Beautiful Days Festival
For two old geezers they are making a great shit kicking racket.
A razor sharp blues of such simplicity and brilliance you wonder why no-one thought of doing it all again like this before. Dressed in worker denim and baseball hats there is a blur of faded material and faded years and greasy, grey trucker beards that give their kicking out the jams the warm glow of picture postcard authenticity.
Seasick Steve is sat on a chair stomping and yellering his plaintive, stripped down music whilst Dan Magnusson is playing an incredable drum assualt- a clattering machine of propulsive brilliance that really drives this music along. At some points he becomes the main focal point and further proof that in a two piece band there can be no passengers and that the drummer really has to have their shit together to make this whole damn jam really work
Shrouded in myth and mystery Seasick Steve is the hobo who wandered around middle America look for work and licks in the sixties and seventies and found fame and fortune as a wisened story teller that was connected to the mainstream by Jools Holland on his comfy music show. By his own definition a hobo is someone who travels looking for work, a tramp is someone who travels avoiding work and a bum is someone who doesnt travel and is not looking for work and it turns out the hobo who was also a record producer, a rootless wanderer who engineered Modest Mouse records in the nineties and was friends of Joni Mitchell in the seventies. It’s this blur between a musical relaisty and a hobo yearning that is fascinating and is central to his whole performance- kinda like the same stunt that Tom Waits pulled for years as the 72 year old sits on stage playing his home made guitars with the razor sharp incisiveness of a blues disciple.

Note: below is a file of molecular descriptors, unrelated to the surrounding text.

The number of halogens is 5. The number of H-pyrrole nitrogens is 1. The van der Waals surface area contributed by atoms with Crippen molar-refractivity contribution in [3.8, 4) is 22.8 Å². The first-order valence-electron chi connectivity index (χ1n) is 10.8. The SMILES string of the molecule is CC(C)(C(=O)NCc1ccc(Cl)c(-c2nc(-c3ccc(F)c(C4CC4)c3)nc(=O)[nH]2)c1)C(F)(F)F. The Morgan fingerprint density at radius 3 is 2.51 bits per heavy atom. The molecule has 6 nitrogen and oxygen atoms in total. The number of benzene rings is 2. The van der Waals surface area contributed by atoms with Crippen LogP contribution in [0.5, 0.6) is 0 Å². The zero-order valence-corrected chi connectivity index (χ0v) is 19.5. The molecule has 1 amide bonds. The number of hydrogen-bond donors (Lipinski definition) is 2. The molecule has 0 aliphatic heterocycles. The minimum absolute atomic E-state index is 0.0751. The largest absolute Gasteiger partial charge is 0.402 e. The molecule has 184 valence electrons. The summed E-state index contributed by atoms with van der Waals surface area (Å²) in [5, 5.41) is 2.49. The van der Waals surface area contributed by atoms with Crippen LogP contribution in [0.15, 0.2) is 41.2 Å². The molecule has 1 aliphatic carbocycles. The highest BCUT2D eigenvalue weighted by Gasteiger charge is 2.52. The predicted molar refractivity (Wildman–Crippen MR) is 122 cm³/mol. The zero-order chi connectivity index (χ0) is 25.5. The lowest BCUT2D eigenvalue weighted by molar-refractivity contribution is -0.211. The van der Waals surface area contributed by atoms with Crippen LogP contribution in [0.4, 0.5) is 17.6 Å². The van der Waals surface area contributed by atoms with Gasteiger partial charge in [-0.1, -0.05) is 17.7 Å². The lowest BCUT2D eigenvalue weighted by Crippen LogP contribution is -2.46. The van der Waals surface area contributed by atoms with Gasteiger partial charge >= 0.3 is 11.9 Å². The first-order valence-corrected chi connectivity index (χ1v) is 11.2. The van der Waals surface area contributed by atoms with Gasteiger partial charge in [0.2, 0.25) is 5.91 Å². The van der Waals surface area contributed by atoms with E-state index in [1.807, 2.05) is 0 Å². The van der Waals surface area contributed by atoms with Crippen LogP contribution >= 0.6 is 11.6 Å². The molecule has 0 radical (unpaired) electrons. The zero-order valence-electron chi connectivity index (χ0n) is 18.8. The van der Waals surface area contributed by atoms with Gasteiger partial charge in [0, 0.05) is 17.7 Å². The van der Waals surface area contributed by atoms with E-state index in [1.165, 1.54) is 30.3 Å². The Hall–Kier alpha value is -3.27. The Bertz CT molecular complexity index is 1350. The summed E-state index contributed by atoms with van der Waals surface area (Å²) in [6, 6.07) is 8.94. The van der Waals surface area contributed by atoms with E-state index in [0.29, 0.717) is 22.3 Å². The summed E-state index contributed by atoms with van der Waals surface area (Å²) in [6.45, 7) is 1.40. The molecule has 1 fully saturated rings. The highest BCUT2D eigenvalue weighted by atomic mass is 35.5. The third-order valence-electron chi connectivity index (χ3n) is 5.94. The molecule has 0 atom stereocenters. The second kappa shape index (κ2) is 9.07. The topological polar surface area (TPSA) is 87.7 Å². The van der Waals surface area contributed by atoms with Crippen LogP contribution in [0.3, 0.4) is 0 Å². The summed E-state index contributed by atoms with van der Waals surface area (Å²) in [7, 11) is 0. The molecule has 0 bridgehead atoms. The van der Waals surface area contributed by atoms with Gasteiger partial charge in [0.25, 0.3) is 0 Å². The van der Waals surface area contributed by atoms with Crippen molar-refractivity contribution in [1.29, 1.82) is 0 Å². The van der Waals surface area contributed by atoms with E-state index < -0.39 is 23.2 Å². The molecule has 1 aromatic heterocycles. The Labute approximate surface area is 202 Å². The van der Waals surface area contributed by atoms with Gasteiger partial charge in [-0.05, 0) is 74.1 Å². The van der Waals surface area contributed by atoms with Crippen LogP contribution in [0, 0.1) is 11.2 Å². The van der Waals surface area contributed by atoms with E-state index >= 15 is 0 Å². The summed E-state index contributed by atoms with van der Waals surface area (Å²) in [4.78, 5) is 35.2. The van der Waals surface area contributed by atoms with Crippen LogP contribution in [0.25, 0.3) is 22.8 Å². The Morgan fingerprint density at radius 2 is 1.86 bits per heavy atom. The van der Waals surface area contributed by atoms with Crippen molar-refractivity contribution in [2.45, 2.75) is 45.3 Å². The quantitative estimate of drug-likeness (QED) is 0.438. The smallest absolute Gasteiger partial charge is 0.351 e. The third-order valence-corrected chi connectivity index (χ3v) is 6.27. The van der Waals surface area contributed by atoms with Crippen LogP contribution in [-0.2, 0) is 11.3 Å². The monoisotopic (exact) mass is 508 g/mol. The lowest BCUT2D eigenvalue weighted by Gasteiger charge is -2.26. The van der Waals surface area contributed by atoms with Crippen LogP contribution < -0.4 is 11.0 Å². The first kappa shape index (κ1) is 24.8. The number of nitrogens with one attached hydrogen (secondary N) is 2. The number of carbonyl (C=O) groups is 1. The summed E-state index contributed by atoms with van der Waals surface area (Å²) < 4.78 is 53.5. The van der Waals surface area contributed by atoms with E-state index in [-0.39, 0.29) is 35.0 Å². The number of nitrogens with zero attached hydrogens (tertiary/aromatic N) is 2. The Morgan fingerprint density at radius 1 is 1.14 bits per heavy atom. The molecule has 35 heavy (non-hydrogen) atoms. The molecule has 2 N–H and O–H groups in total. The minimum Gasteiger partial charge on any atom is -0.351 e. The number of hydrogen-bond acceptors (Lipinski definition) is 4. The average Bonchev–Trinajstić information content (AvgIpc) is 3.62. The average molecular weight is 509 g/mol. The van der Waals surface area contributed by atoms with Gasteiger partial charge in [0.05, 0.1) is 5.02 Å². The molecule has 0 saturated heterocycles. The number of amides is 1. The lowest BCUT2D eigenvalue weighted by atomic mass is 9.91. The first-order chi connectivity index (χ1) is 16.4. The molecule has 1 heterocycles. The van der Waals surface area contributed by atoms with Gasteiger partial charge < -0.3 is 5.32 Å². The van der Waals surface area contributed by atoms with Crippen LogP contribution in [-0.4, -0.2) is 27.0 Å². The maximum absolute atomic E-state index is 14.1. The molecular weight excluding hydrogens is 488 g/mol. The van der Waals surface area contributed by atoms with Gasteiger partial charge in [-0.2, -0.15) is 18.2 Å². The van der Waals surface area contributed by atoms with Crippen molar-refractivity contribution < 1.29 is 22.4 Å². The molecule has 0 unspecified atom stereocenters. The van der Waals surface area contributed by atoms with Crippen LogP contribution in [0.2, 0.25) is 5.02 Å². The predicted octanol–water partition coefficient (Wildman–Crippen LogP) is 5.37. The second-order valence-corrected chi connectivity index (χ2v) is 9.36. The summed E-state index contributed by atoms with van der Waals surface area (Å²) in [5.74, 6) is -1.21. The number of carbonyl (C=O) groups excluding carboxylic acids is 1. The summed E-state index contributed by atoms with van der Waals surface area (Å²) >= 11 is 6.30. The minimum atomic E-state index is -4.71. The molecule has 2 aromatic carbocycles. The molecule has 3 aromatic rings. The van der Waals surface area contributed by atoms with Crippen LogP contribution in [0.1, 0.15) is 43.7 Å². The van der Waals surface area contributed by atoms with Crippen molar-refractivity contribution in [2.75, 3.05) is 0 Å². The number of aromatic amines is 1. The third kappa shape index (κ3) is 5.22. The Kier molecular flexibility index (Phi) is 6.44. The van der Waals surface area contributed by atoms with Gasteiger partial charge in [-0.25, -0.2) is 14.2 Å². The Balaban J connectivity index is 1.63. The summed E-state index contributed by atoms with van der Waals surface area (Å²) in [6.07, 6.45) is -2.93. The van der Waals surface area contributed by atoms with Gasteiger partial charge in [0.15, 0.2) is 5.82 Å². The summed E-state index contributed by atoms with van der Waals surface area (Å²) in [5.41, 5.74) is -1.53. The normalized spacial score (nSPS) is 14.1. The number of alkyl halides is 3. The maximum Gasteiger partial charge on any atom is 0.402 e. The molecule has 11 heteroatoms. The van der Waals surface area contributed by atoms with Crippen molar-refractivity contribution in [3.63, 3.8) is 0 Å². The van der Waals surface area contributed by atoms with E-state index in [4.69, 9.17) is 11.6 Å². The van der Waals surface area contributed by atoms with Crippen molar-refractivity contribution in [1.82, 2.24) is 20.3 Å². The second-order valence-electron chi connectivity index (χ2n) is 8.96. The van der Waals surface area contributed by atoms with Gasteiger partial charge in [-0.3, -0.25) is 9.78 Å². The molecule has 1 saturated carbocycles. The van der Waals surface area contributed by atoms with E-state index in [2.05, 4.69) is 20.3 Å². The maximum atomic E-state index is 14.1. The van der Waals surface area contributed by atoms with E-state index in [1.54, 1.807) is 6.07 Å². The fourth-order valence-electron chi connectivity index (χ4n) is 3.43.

Seaside Steve’s headline slot is warmly received and goes down far better than Steve Earle’s set the night before- where Earle’s perfunctory and slick performance of trad America emptied the field-the warmth and human touch of Seasick Steve stretches like a well worn denim work-suit across the whole field enveloping it with its Levi authenticity and the heartbeat that captivated America with the 12 bar boogie clipped to perfection.
It’s the very emptiness in their sound that creates the edge- the space between the drums and guitar that somehow manages to make the sound of two old geezers jamming on a porch work in the big arena. They somehow turn the whole festival site into their own personal hoe down and their surprisingly high energy raw blues pastiche is the perfect festival ender.